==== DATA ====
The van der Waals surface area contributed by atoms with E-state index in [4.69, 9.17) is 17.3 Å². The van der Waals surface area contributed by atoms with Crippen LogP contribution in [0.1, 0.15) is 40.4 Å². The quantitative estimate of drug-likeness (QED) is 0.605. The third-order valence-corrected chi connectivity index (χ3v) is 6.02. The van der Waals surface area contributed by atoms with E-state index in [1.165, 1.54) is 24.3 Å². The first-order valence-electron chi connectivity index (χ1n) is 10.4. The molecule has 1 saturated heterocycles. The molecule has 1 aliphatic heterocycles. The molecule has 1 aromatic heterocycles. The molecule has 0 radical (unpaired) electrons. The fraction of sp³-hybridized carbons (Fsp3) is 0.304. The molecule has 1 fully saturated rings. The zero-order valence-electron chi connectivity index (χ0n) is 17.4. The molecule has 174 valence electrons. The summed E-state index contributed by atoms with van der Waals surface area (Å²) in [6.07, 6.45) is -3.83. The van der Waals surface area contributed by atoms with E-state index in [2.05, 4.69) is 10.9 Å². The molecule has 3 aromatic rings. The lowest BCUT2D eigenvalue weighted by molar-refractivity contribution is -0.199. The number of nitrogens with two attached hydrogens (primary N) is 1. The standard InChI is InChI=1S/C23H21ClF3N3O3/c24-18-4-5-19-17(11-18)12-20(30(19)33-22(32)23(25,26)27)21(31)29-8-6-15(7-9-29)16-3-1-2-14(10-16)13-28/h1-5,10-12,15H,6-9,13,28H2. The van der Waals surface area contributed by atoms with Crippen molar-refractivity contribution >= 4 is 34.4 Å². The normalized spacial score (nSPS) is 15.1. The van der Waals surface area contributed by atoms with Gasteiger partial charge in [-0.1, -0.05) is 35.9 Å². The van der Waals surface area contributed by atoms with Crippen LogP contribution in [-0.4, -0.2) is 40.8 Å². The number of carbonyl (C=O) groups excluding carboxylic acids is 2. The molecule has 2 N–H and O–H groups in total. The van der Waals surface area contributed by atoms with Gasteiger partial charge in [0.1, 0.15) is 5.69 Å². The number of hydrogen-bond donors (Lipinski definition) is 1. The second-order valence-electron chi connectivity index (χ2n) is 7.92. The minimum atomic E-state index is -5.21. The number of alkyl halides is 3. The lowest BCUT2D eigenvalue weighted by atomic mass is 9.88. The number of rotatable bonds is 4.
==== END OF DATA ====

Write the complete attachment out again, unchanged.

The van der Waals surface area contributed by atoms with E-state index in [4.69, 9.17) is 17.3 Å². The van der Waals surface area contributed by atoms with Crippen LogP contribution in [0.1, 0.15) is 40.4 Å². The quantitative estimate of drug-likeness (QED) is 0.605. The third-order valence-corrected chi connectivity index (χ3v) is 6.02. The van der Waals surface area contributed by atoms with E-state index in [1.165, 1.54) is 24.3 Å². The first-order valence-electron chi connectivity index (χ1n) is 10.4. The molecule has 1 saturated heterocycles. The molecule has 1 aliphatic heterocycles. The molecule has 1 aromatic heterocycles. The molecule has 0 radical (unpaired) electrons. The fraction of sp³-hybridized carbons (Fsp3) is 0.304. The molecule has 1 fully saturated rings. The zero-order valence-electron chi connectivity index (χ0n) is 17.4. The molecule has 174 valence electrons. The summed E-state index contributed by atoms with van der Waals surface area (Å²) in [6.07, 6.45) is -3.83. The van der Waals surface area contributed by atoms with E-state index in [2.05, 4.69) is 10.9 Å². The molecule has 3 aromatic rings. The lowest BCUT2D eigenvalue weighted by molar-refractivity contribution is -0.199. The number of nitrogens with two attached hydrogens (primary N) is 1. The standard InChI is InChI=1S/C23H21ClF3N3O3/c24-18-4-5-19-17(11-18)12-20(30(19)33-22(32)23(25,26)27)21(31)29-8-6-15(7-9-29)16-3-1-2-14(10-16)13-28/h1-5,10-12,15H,6-9,13,28H2. The van der Waals surface area contributed by atoms with Crippen molar-refractivity contribution >= 4 is 34.4 Å². The normalized spacial score (nSPS) is 15.1. The van der Waals surface area contributed by atoms with Gasteiger partial charge in [-0.1, -0.05) is 35.9 Å². The van der Waals surface area contributed by atoms with Crippen LogP contribution in [-0.4, -0.2) is 40.8 Å². The number of carbonyl (C=O) groups excluding carboxylic acids is 2. The molecule has 2 N–H and O–H groups in total. The van der Waals surface area contributed by atoms with Gasteiger partial charge in [0.1, 0.15) is 5.69 Å². The number of hydrogen-bond donors (Lipinski definition) is 1. The second-order valence-electron chi connectivity index (χ2n) is 7.92. The minimum atomic E-state index is -5.21. The number of alkyl halides is 3. The lowest BCUT2D eigenvalue weighted by atomic mass is 9.88. The number of rotatable bonds is 4.